Sir Robert Cotton, who seems to have been on terms of intimacy
with Sir Edward, probably took this opportunity, of his friend
being in authority there, to apply to him for contributions to his
matchless collection then in course of formation.
In the Cottonian Manuscripts (Julius C. iii. p. 191)
occurs the following letter from Sir Edward Bering to Sir Robert,
announcing, his discovery, among the records of Dover Castle, of
an original copy of Magna Charta,1 and indicating that
there had been a previous correspondence between them on the
subject of the charters then in the Castle.
" Sir,—I received your very wellcome
lettre, whereby I find you abundant in courtesyes of all natures.
I am a greate debtor to you, and those obligacions likely still to
be multiplyed; as I confesse so much to you, so I hope to
witness itt to posterity.
" I have sent up two of your books, which
have much pleasured me. I have heere ye charter of K. John, datd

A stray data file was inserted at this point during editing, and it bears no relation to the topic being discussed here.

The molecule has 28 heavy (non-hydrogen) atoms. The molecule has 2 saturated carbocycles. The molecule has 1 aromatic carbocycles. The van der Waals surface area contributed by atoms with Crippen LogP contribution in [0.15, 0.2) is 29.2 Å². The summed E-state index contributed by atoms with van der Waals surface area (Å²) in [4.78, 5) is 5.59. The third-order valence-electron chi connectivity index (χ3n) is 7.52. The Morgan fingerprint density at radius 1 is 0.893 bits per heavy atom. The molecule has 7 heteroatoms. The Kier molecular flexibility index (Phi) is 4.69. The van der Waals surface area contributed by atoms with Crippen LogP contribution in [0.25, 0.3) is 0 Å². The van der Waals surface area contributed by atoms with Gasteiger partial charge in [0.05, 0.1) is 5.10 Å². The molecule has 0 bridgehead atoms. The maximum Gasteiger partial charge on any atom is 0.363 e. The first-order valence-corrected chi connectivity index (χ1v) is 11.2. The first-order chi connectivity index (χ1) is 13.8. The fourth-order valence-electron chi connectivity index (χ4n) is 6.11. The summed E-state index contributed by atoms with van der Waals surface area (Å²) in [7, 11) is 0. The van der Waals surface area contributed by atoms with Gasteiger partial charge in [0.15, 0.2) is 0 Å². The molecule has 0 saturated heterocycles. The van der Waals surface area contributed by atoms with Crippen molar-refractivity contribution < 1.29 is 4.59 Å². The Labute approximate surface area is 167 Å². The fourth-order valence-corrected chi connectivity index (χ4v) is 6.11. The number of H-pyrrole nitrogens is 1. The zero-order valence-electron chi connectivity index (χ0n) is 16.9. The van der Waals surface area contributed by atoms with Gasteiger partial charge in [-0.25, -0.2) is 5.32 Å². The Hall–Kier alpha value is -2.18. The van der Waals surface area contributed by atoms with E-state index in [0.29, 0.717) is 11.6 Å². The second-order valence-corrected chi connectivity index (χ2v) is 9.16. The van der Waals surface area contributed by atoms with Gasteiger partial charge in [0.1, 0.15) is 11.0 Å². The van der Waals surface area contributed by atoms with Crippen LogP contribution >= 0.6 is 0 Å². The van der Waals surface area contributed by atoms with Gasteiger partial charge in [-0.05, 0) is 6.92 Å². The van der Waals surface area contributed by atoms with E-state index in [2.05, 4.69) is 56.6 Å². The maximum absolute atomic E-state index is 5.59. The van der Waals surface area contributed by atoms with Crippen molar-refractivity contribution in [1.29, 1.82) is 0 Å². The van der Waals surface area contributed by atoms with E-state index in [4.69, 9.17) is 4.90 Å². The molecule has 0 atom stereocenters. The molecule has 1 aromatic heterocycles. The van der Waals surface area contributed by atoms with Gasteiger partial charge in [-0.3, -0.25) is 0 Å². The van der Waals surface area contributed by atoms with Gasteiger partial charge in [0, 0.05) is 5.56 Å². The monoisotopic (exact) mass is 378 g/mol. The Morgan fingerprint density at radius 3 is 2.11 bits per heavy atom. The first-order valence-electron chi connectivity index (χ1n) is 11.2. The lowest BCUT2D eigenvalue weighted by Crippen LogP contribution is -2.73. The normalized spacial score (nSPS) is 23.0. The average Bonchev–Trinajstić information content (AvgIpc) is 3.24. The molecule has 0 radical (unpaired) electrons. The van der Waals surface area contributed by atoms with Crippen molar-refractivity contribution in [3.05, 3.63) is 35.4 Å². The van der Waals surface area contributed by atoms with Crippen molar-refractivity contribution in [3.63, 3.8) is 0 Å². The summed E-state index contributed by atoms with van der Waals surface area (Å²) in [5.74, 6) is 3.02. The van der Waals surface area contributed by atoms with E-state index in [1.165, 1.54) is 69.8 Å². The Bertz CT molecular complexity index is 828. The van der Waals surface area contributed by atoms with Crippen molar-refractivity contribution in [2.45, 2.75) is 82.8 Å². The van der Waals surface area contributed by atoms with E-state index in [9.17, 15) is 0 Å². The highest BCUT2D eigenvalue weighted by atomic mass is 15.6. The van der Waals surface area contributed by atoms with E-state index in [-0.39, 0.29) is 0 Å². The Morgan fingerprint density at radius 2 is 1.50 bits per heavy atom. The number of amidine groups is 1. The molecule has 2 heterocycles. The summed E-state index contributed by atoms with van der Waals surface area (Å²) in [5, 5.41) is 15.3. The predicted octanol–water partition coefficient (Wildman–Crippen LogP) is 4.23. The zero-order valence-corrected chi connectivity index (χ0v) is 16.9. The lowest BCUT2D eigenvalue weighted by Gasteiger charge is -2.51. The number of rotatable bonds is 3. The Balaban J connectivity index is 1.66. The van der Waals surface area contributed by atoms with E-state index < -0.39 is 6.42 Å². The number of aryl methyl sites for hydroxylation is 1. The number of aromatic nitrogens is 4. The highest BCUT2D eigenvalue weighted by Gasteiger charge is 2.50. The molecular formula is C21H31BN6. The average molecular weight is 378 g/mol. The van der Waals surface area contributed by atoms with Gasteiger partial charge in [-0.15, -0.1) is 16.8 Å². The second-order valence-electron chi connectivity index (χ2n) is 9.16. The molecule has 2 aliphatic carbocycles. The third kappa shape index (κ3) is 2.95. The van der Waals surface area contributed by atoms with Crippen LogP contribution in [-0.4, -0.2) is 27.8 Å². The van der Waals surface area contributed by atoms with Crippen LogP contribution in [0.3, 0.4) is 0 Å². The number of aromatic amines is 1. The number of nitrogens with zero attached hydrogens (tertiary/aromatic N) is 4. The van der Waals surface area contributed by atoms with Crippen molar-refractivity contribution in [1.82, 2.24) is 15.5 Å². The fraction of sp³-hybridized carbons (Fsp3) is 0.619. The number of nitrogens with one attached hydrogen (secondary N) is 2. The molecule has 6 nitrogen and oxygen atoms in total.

att Running Meade; by ye first safe and sure messenger it
is yours. So are the Saxon Charters, as fast as I can coppy them;
but, in the meane time, I will close King John in a boxe, and
send him. I shall much long to see you at this place, where you
shall comand the heart of
"Your affectionate freind and servant,
"Dover Castle, May 20,1630."
At this period, then, he was evidently acquainted
with Anglo-Saxon, and though a student of manuscripts, not yet a
collector. No antiquary would have so freely transferred to a
brother collector such a precious document as an original of Magna
Unfortunately the invaluable record thus presented by
Dering is no longer in Cotton's Collection. When, and how, and
whither it was removed, it is impossible now to conjecture; it
certainly was not among the manuscripts destroyed by the fire, for
long before that
1 Or rather the
"Articles;" vide note, p. 63.